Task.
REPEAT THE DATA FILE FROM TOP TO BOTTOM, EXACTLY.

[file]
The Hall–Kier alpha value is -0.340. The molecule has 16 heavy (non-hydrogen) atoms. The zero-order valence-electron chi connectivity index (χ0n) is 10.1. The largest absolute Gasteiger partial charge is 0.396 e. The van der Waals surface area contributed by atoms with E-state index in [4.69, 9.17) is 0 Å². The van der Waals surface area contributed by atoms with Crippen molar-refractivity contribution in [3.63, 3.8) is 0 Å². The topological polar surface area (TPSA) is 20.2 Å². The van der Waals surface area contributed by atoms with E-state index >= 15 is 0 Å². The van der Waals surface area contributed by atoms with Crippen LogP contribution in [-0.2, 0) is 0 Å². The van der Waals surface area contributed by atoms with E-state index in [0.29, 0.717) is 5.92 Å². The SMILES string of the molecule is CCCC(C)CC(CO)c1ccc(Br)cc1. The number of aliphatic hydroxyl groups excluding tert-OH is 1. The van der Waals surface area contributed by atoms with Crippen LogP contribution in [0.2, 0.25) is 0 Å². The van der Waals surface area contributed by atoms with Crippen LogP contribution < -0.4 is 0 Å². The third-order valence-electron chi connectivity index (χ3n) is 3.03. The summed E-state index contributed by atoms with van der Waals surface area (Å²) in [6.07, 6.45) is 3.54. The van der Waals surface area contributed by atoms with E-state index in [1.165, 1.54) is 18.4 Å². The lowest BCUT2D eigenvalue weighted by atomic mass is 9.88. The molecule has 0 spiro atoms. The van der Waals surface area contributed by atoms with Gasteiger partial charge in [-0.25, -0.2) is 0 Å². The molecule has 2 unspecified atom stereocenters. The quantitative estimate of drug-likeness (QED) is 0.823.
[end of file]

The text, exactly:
The Hall–Kier alpha value is -0.340. The molecule has 16 heavy (non-hydrogen) atoms. The zero-order valence-electron chi connectivity index (χ0n) is 10.1. The largest absolute Gasteiger partial charge is 0.396 e. The van der Waals surface area contributed by atoms with E-state index in [4.69, 9.17) is 0 Å². The van der Waals surface area contributed by atoms with Crippen molar-refractivity contribution in [3.63, 3.8) is 0 Å². The topological polar surface area (TPSA) is 20.2 Å². The van der Waals surface area contributed by atoms with E-state index >= 15 is 0 Å². The van der Waals surface area contributed by atoms with Crippen LogP contribution in [-0.2, 0) is 0 Å². The van der Waals surface area contributed by atoms with E-state index in [0.29, 0.717) is 5.92 Å². The SMILES string of the molecule is CCCC(C)CC(CO)c1ccc(Br)cc1. The number of aliphatic hydroxyl groups excluding tert-OH is 1. The van der Waals surface area contributed by atoms with Crippen LogP contribution in [0.2, 0.25) is 0 Å². The van der Waals surface area contributed by atoms with Crippen LogP contribution < -0.4 is 0 Å². The third-order valence-electron chi connectivity index (χ3n) is 3.03. The summed E-state index contributed by atoms with van der Waals surface area (Å²) in [6.07, 6.45) is 3.54. The van der Waals surface area contributed by atoms with E-state index in [1.165, 1.54) is 18.4 Å². The lowest BCUT2D eigenvalue weighted by atomic mass is 9.88. The molecule has 0 spiro atoms. The van der Waals surface area contributed by atoms with Gasteiger partial charge in [-0.25, -0.2) is 0 Å². The molecule has 2 unspecified atom stereocenters. The quantitative estimate of drug-likeness (QED) is 0.823.